my wine has gas in it, can i get rid of it?

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SAM11111

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Hello,

I made about 18 bottles of elderflower wine 2 months ago and opened one last night (i couldn't wait any longer) and it was ever so slightly bubbly.

If I open all my other bottles and let the gas leave can I rebottle them again and have wine ready for christmas?

Kind regards,
Sam.
 

pvtpublic

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Yes, but you're going to risk oxidation and contamination in the process. Keep them as cold as you can to prevent them from carbing more, and degas while serving. That will be your safest route.
 
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SAM11111

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Yes, but you're going to risk oxidation and contamination in the process. Keep them as cold as you can to prevent them from carbing more, and degas while serving. That will be your safest route.
Thanks for that. I'll leave them as they are. It's might first attempt so I'm not expecting much anyway, cheers.
 

z-bob

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You can pretend it's supposed to be like that. A lof of wines from southern Europe are slightly sparkling. (there's fancy word for it but I can't think of it)
 

bernardsmith

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I make my elderflower wine as a still wine but in the UK elderflower wine is often called "elderflower champagne" because it is bottled before it has fully fermented, and so is very sparkling... (NOT a good idea , in my opinion, because you have little or no control over the amount of CO2 the yeast will produce in the sealed bottle and so no control over the pressure the CO2 will exert and the effects of that pressure on the bottle - and if glass , whether it will result in bottle bombs). BUT all that said, best approach if you want a still rather than a petillant (is that the word you were looking for z-bob? wine, is to allow the wine to bulk age in a carboy with an airlock so that the gas will be expelled over time. And if you don't have the patience to wait you can help the gas expel by increasing the temperature of the room a few degrees (warmer liquid cannot hold as much gas) and stir the wine either by hand or with an electric drill (there are stirring rods designed for drills). A third method is to pull a vacuum over the carboy to extract the CO2.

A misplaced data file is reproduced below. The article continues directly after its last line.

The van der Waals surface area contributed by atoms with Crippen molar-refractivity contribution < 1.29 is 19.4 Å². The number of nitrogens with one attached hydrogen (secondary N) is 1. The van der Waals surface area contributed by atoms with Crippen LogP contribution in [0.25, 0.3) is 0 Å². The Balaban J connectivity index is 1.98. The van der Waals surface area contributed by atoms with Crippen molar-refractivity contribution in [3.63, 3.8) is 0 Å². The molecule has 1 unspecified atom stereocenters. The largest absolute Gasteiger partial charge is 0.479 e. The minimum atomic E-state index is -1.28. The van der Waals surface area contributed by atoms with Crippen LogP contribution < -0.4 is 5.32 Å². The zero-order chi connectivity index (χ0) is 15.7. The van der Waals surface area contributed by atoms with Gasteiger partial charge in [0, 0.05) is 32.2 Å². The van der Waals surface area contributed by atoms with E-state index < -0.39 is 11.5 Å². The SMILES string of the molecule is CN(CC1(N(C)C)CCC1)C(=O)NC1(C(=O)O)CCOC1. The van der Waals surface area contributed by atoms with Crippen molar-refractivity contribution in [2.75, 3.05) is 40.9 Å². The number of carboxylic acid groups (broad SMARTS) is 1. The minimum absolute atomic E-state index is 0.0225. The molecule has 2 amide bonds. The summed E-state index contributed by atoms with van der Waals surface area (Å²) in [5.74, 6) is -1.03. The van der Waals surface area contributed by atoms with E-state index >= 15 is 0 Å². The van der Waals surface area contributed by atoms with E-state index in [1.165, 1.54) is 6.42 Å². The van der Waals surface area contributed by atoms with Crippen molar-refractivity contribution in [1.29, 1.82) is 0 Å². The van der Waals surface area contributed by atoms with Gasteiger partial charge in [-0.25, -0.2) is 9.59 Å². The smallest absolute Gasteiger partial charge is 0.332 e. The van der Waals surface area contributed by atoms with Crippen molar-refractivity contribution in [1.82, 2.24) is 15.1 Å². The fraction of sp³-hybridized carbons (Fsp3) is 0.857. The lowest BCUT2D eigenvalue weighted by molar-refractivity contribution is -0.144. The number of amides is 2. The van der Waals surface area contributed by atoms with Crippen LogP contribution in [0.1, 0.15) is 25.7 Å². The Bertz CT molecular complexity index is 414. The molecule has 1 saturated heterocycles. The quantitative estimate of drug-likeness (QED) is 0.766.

Danny spain

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You can pretend it's supposed to be like that. A lof of wines from southern Europe are slightly sparkling. (there's fancy word for it but I can't think of it)

You can pretend it's supposed to be like that. A lof of wines from southern Europe are slightly sparkling. (there's fancy word for it but I can't think of it)
In the Basque region here in Spain they have a wine type called Txakoli that's like this. For me it's kind of like a softer wine cooler
 
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In the Basque region here in Spain they have a wine type called Txakoli that's like this. For me it's kind of like a softer wine cooler

That is exactly what the effect of gas in wine is - it becomes bubbly with the accompanying co2 bite, and becomes a wine cooler. It's not bad, if you like wine coolers.

I find that the gas leaves it pretty quickly, so if you let it sit a minute it will become wine again. I'm in the middle of this situation right now.
 

Henbrew

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My current batch of Malbec has a slight bit of carbonation in the bottles as well. I decant it into a carafe about 30min before drinking it. Works pretty well.

I need to work on my degassing...
 

Coffee49

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Degassing too intensly can also risk O2 contamination. I add 1/4 tsp. of sullfite and whip the final product for 5 min. Then bottle.
 
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